SARAWAK is making progress in the right direction with its involvement in Indonesia’s Mentarang hydroelectric dam, said analysts.
According to Socio-Economic Research Centre (SERC) executive director Lee Heng Guie, the move will help bolster the state’s position as a regional powerhouse in hydropower development while also contributing to the ASEAN Power Grid (APG) initiative.
APG is an initiative to construct a regional power interconnection to connect the region, first on cross-border bilateral terms, and then gradually expand to sub-regional basis and subsequently leading to a total integrated Southeast Asia power grid system.
Speaking to FMT, Lee said Sarawak also stood to continue supplying surplus electricity regionally.
Concurring with Lee, Academy of Sciences Malaysia fellow Datuk Dr Madeline Berma further noted that Sarawak’s heavy investments in renewable energy would make it the centre of alternative energy in ASEAN.
She pointed out that this endeavour would create new economic and business prospects for both Sarawak and Sabah while bolstering business ties.
“For example, Sarawak has been exporting electricity to Kalimantan. With Nusantara to officially become Indonesia’s new capital next year, it will provide Sarawak with opportunities to be involved in building more hydroelectric dams in Indonesia,” she was reported as saying.
According to the news report, the Sarawak government owns 25% of the holding company for the Mentarang dam project through Sarawak Energy Berhad (SEB), along with PT Adaro Energy Indonesia TBK, which owns 50%, and PT Kayan Patria Pratama.
On March 1, Sarawak Premier Tan Sri Abang Johari Tun Openg and Indonesian President Joko Widodo attended the ground-breaking ceremony for the US$2.6 bil project.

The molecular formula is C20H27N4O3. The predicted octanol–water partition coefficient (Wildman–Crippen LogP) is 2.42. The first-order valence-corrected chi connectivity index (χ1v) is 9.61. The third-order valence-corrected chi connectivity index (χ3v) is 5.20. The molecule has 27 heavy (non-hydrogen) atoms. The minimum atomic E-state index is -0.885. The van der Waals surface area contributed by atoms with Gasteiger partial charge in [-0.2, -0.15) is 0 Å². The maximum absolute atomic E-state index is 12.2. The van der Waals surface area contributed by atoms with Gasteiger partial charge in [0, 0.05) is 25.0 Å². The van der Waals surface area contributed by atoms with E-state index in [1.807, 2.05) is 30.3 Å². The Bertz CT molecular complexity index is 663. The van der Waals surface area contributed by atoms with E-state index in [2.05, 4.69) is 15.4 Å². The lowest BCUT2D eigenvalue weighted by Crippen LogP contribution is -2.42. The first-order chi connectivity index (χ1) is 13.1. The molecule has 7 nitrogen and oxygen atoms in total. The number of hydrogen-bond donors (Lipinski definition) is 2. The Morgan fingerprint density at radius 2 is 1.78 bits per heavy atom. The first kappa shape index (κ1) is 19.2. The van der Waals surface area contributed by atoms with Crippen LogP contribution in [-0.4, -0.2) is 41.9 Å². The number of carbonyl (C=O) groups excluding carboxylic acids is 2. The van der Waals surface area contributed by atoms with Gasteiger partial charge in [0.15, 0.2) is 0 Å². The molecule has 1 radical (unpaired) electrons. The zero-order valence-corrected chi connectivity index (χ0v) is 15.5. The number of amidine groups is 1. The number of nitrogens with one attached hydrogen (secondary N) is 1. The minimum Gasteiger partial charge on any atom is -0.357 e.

Sarawak and Indonesia, according to Lee, should improve their cross-border accessibility by incorporating cohesive exit and entry checkpoints, more accessible transportation modes, and an integrated Customs, Immigration, Quarantine, and Security (CIQS) facility.
He also mentioned that Sarawak should capitalise on its competitive edge in resource-based industries, such as oil and gas, to forge bilateral relationship with Indonesia.
“There will be mutual benefits between Sarawak and Indonesia in trade, economic, business and investment if both sides work together at the government and private sector levels to forge strong bilateral economic relations with each other,” he said.
He also forecast that Sarawak’s construction and service industries would grow rapidly during the construction of the new Indonesian capital.
Meanwhile, Madeline said Sarawak should consider investing even more in Kalimantan given the numerous business opportunities available with the capital transition to Nusantara.
She believes that if Sarawak can offer Jakarta with everything it needs for the transition, from building materials, workforce, and machinery to food, services, transportation, and lodging, the state will benefit greatly.
“Also, culturally, Sarawak and Sabah share many things in common with Kalimantan, making it easier to conduct business,” she said. – March 7, 2023
Main pic credit: Seetao